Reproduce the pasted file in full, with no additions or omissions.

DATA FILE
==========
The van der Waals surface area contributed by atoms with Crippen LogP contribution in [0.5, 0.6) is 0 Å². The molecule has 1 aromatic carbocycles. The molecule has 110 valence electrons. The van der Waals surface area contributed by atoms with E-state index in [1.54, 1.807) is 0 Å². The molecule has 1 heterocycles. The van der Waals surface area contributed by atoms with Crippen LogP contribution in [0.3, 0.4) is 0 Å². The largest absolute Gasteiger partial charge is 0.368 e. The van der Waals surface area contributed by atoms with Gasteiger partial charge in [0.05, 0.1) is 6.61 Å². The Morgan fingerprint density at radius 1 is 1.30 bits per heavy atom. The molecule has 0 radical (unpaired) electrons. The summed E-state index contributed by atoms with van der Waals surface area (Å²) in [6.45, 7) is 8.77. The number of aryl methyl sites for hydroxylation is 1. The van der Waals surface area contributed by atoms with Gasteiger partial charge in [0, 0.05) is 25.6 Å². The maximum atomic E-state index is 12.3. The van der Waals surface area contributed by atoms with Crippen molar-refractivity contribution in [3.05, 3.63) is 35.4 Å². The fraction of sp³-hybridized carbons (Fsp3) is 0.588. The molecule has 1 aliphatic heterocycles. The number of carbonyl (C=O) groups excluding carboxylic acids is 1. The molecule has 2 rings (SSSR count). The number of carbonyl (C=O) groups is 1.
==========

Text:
The van der Waals surface area contributed by atoms with Crippen LogP contribution in [0.5, 0.6) is 0 Å². The molecule has 1 aromatic carbocycles. The molecule has 110 valence electrons. The van der Waals surface area contributed by atoms with E-state index in [1.54, 1.807) is 0 Å². The molecule has 1 heterocycles. The van der Waals surface area contributed by atoms with Crippen LogP contribution in [0.3, 0.4) is 0 Å². The largest absolute Gasteiger partial charge is 0.368 e. The van der Waals surface area contributed by atoms with Gasteiger partial charge in [0.05, 0.1) is 6.61 Å². The Morgan fingerprint density at radius 1 is 1.30 bits per heavy atom. The molecule has 0 radical (unpaired) electrons. The summed E-state index contributed by atoms with van der Waals surface area (Å²) in [6.45, 7) is 8.77. The number of aryl methyl sites for hydroxylation is 1. The van der Waals surface area contributed by atoms with Gasteiger partial charge in [0, 0.05) is 25.6 Å². The maximum atomic E-state index is 12.3. The van der Waals surface area contributed by atoms with Crippen molar-refractivity contribution in [3.05, 3.63) is 35.4 Å². The fraction of sp³-hybridized carbons (Fsp3) is 0.588. The molecule has 1 aliphatic heterocycles. The number of carbonyl (C=O) groups excluding carboxylic acids is 1. The molecule has 2 rings (SSSR count). The number of carbonyl (C=O) groups is 1.